Worcester Economy Stuck In Neutral
Thursday, October 04, 2012
According to a Bureau of Labor Statistics report released Wednesday, unemployment in the Worcester metro decreased by 0.7 percent ober the past 12 months, from 7.8 percent in August 2011 to 7.1 percent in the same month this year.
The number of people unemployed people in the civilian labor force decreased by 2,300 from 2011 to 2012, but the total size of the labor force decreased by 2,000 from 296,200 to 294,200 people as well, indicating a net gain of only around 300 jobs in the region during the past year. UMass Memorial's recent announcement of the layoffs of 140 of the full-time employees in the coming months will reduce that number even further.
An Unemployment Crisis
"The unemployment picture looks crazy," said Bryan Engelhardt, an assistant professor of Economics at the College of the Holy Cross.
"The duration of unemployment is the thing I'm really concerned about as a labor economist."
Engelhardt said that, at 40 to 45 weeks, not only is the average period of unemployment twice as high as the normal 15 to 20 weeks, it is nearly 50 percent higher than it has ever been previously.
"We have an unemployment crisis."
Engelhardt said this unemployment crisis seems to have divided the population into two segments. One segment is still in line with typical unemployment and hiring cycles, while the other has faced a hiring market unprecedented in its bleakness.
"They simply cannot find a job."
Leaving the Labor Market
Education and job skills are often key factors in determining which segment a potential job-seeker falls into. For many newly-unemployed, it may be the first time they are entering the job market in a decade or more, and a lack of up-to-date training could keep them out of work for longer than they would like.
"We still see a lot of people that have been unemployed for the longer-term really struggling to reenter the job market, said Jeffrey Turgeon, Executive Director of the Central Massachusetts Workforce Investment Board, a public-private partnership serving both employers and employees to increase job readiness and skills among the region's workforce.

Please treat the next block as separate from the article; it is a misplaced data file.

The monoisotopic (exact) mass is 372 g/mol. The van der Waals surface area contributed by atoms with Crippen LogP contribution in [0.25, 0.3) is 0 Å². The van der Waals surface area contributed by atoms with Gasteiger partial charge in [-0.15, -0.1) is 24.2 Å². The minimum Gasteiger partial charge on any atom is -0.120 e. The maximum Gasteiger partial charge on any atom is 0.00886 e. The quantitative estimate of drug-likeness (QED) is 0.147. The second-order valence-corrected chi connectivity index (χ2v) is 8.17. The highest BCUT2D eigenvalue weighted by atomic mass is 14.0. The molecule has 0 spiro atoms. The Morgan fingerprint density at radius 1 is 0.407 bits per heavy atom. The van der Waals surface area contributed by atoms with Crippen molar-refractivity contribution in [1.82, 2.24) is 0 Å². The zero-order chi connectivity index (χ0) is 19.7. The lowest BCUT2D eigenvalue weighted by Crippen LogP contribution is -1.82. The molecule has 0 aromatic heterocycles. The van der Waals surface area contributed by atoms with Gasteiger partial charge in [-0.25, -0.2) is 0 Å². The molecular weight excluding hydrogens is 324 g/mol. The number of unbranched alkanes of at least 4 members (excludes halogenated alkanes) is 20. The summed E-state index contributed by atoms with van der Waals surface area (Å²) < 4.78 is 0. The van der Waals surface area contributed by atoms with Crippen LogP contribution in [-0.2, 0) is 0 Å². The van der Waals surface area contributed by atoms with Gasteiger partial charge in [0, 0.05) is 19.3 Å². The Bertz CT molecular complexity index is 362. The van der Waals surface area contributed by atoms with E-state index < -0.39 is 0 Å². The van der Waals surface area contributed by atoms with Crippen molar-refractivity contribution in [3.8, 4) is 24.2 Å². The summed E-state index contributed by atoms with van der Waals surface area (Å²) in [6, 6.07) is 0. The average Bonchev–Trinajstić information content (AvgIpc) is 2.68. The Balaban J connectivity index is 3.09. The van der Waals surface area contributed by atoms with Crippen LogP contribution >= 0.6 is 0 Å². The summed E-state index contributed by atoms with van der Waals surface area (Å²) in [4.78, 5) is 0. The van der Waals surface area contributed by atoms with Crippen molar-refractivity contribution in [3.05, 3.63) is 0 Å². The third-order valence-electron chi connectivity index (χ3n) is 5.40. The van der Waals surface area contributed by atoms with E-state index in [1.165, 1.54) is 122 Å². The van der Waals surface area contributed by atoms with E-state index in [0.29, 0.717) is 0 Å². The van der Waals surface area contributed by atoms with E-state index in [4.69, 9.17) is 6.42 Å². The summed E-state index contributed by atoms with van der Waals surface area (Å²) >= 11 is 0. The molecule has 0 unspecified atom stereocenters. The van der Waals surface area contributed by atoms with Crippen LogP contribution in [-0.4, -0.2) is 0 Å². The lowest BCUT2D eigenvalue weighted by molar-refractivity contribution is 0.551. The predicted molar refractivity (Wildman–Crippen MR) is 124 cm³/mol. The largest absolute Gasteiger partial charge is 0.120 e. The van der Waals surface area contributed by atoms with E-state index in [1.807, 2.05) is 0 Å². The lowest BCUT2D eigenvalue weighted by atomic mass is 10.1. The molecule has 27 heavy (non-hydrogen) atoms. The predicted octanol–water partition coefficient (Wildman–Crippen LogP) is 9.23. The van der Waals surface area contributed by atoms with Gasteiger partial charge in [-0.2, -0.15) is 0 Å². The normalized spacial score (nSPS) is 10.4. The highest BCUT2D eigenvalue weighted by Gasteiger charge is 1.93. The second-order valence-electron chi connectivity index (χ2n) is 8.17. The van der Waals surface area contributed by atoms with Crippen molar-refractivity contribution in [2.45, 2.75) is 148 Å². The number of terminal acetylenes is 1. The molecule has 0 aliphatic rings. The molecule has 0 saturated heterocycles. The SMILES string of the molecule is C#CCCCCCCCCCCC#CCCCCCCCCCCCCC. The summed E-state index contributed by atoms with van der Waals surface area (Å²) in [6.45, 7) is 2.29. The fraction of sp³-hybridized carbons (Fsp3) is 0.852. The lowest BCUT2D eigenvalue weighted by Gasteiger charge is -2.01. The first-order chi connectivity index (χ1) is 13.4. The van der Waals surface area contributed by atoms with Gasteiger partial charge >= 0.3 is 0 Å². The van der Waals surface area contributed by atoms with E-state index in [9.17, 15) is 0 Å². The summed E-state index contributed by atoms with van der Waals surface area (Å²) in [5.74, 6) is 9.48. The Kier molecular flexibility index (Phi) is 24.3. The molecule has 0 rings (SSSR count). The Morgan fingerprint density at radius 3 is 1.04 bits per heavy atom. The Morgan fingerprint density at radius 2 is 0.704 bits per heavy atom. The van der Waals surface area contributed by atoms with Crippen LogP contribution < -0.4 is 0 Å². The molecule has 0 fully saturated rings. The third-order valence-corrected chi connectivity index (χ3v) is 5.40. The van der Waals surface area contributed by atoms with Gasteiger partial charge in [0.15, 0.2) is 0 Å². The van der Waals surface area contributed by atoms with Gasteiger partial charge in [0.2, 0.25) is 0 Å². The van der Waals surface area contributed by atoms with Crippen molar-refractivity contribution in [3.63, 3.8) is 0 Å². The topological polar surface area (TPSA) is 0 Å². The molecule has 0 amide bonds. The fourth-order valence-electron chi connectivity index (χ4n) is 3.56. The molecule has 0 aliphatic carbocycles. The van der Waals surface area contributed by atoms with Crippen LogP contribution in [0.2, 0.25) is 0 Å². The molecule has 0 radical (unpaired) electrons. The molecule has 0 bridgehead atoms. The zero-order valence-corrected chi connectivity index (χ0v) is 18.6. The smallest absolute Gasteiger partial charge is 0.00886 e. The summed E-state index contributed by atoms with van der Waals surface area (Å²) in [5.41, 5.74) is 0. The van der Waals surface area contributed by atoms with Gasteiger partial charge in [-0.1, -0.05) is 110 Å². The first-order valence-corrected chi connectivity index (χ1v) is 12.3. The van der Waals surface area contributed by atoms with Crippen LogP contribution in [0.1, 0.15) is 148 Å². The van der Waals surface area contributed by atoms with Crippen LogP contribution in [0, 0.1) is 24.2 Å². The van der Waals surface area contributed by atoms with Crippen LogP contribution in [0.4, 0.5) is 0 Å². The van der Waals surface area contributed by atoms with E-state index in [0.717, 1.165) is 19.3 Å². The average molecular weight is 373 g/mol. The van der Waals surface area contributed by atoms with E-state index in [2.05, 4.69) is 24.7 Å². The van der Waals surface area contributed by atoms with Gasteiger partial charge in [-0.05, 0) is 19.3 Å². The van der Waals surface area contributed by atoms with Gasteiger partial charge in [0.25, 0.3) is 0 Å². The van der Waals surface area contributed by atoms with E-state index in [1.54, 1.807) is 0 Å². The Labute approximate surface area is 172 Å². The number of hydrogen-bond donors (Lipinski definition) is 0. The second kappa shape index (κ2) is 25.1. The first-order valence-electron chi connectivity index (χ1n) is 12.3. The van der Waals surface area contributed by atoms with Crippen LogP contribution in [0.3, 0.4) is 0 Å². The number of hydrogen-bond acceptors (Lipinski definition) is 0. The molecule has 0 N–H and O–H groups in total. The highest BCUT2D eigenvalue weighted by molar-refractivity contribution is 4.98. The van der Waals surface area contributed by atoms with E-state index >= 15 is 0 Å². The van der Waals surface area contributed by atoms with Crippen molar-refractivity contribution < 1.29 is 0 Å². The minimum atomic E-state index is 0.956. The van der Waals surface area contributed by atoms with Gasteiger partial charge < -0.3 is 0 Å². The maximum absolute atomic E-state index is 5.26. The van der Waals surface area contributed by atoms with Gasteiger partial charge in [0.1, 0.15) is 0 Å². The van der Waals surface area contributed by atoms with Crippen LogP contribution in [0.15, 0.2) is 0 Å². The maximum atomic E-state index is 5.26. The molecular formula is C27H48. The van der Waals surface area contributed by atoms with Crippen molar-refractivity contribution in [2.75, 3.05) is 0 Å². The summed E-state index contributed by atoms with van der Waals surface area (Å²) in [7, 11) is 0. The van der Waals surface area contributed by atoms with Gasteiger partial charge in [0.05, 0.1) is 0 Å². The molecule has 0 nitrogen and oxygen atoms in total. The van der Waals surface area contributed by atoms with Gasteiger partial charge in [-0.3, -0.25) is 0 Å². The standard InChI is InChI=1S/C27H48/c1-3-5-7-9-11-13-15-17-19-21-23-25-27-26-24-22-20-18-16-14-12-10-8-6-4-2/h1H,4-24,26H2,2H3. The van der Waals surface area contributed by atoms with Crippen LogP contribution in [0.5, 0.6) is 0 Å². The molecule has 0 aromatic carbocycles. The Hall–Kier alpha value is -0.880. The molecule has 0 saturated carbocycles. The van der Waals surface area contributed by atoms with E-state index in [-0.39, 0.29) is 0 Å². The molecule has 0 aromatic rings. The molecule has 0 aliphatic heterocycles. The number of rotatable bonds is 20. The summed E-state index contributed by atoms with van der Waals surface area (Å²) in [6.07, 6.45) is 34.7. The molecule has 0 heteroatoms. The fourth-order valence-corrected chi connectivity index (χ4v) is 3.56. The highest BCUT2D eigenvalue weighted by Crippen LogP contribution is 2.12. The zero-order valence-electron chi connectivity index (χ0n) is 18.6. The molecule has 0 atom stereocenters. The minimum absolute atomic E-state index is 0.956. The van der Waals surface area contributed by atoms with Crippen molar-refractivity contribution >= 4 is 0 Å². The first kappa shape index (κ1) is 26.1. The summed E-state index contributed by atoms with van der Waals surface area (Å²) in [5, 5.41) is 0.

Turgeon said that the majority of people he has seen exit the local labor market recently have done so involuntarily, succumbing to early retirement after years-long job searches proved fruitless.
While it often takes a few years for unemployment rates to return to healthy rates following an economic crisis, the current recession is proving to be an exception.
"This is really unusual," said Engelhardt.
"If you look at the number of job openings, those vacancy rates have fallen drastically."
Hiring Still Far Off
Worcester Regional Chamber of Commerce President Dick Kennedy said he did not expect the hiring situation to change anytime soon, so long as the tax and regulatory uncertainty the region's businesses face persists.
"You're just going to see people making due with what they've got. That's been the case for months," he said.
"The attitude is basically kind of wait and see."
With the Affordable Care Act being implemented in stages through 2014 and the tax breaks set to expire at the end of this year still in limbo, Kennedy said businesses are unable to do the type of long-term planning that hiring and expansion require.
"One of the best indications we'll have is, after the election's over, how serious people get in Washington about solving this problem and about using some of the vehicles at their disposal to get us moving in the right direction."
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